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Countrywide's own broker cuts agency’s forecast for 2018 and 2019

Jefferies - the City consultancy which has in the past worked with Countrywide - has cuts its forecasts for the troubled agency group’s performance in 2018 and 2019.

Following the release of Countrywide’s 2017 figures yesterday, and warnings given by its executive chairman, Jefferies’ equity analysts Anthony Codling and Sam Cullen have issued a note to investors saying that the agency’s group current management is “righting the wrongs” of the past.

Jefferies says Countrywide has had the same banking syndicate of six banks since its IPO back in 2013, and that this syndicate has now amended the terms attached to the banks’ lending in order to give the company greater flexibility. 


“We are in no doubt that they completed detailed scenario analysis and we expect that their own credit committees asked them to complete even more extreme analysis before the new terms were agreed” says Codling and Cullen, who ask investors to bear this in mind when assessing Countrywide’s past, current or future performance. 

The pair then say that while Countrywide’s 2017 figures were in line with expectations “we are however cutting our FY18 and FY19 EBITDA estimates by 24 and 22 per cent respectively, as the 'fixing up' is done, but in so doing give scant regard to operational gearing or self help.”

EBITDA is Earnings Before Interest, Taxes, Depreciation and Amortization, a common measure of listed companies’ performance.

Meanwhile Countrywide’s candid admission about the scale of its market share loss and its blueprint for clawing back business appear to have left shareholders cold - the company’s share price closed yesterday down about 1.5 per cent.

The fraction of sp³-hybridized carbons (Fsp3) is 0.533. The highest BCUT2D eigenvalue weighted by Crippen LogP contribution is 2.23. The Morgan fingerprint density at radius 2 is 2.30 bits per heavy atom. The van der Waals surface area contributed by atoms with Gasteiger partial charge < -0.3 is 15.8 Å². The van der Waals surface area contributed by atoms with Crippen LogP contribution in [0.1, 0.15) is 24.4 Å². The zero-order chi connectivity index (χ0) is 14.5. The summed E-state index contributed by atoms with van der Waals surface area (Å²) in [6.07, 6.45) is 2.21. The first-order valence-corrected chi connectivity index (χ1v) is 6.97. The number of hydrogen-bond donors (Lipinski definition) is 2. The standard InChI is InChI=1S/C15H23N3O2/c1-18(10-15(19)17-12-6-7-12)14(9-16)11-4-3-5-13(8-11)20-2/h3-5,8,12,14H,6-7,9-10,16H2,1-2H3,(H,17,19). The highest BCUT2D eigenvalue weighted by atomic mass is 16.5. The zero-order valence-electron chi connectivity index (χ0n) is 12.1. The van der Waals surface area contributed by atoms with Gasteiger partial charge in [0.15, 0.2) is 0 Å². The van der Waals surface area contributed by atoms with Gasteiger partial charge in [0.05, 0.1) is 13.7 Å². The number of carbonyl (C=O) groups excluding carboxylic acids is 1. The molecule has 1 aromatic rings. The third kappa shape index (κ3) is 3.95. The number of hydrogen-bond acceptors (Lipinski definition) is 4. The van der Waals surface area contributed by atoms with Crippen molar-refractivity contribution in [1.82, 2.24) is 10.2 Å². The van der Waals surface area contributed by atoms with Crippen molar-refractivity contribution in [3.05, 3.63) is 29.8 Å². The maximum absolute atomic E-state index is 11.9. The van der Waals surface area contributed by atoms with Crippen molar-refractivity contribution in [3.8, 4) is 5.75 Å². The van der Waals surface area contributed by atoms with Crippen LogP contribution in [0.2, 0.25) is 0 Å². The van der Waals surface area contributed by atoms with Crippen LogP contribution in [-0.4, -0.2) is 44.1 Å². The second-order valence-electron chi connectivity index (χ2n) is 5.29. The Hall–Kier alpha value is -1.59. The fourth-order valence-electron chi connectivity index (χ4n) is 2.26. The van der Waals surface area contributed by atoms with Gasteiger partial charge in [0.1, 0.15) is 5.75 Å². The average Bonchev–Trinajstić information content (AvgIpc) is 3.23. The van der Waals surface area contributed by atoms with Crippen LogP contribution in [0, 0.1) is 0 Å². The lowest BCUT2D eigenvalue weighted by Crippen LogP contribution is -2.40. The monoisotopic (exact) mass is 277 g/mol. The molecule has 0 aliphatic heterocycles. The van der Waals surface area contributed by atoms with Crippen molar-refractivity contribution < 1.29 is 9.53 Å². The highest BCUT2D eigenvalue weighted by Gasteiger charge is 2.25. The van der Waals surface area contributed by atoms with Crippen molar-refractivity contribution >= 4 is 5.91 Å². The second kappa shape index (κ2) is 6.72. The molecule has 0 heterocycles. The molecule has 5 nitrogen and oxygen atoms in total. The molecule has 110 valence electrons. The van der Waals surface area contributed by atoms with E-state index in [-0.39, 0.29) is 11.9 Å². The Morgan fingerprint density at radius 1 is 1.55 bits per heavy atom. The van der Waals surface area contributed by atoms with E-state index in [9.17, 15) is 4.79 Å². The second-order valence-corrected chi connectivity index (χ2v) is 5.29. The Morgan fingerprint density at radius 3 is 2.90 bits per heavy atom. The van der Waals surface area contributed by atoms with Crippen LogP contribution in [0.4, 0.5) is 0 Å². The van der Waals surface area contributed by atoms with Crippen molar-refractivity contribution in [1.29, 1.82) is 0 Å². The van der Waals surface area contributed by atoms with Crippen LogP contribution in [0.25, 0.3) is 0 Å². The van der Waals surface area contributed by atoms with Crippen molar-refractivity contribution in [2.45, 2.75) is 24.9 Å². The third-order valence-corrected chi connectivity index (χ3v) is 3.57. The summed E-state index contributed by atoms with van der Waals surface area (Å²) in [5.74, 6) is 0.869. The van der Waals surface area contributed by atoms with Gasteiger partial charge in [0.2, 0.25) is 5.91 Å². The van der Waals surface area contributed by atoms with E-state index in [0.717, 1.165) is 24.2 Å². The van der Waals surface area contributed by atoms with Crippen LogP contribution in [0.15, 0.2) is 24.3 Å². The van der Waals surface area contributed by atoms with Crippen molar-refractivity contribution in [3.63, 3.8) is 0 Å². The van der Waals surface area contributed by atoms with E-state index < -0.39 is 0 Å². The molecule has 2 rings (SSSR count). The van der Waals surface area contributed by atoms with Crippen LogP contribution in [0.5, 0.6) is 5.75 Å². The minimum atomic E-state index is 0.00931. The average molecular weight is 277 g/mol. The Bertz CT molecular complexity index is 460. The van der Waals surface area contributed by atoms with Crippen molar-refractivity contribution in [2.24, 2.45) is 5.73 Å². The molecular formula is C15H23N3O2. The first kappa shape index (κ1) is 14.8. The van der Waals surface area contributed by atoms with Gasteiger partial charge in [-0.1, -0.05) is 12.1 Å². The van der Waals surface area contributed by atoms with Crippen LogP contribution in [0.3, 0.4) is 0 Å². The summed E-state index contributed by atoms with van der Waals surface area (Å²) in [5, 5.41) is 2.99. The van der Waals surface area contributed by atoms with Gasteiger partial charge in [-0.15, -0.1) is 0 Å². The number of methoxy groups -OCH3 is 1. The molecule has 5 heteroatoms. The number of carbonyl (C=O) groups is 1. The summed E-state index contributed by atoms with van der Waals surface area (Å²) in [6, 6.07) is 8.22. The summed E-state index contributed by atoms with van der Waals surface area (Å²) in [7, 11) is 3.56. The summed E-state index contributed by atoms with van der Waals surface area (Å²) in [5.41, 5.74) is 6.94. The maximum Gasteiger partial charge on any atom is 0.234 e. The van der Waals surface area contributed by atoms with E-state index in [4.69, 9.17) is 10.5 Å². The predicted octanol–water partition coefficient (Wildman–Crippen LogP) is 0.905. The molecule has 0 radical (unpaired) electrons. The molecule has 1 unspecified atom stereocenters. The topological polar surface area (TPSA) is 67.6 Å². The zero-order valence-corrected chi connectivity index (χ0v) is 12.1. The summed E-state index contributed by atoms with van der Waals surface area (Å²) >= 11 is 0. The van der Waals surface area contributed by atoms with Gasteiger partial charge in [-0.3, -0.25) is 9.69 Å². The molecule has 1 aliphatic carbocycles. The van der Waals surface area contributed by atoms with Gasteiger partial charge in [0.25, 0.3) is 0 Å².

Shortly after the release of its 2017 figures yesterday morning - and an interview with Estate Agent Today when Countrywide executive chairman Peter Long admitted the firm had been “grossly mismanaged” - the company’s share price plunged 20 per cent, although it recovered most of that lost ground. 

Pre-tax profits more than halved to £25.2m, from £52.7m in 2016 and in across sales and lettings in London, earnings fell 44 per cent to £11.5m. The company is cutting head office jobs to 300 from 450 in a bid to reduce costs as part of its latest restructuring following the departure of former chief executive Alison Platt.

Long admitted that the patience of investors had been "sorely tested" and that shareholders would not receive a dividend.

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    The big issue surely is the people now running the show are the very people who presided over the catastrophe in the first place.What happened to Platts severance ?


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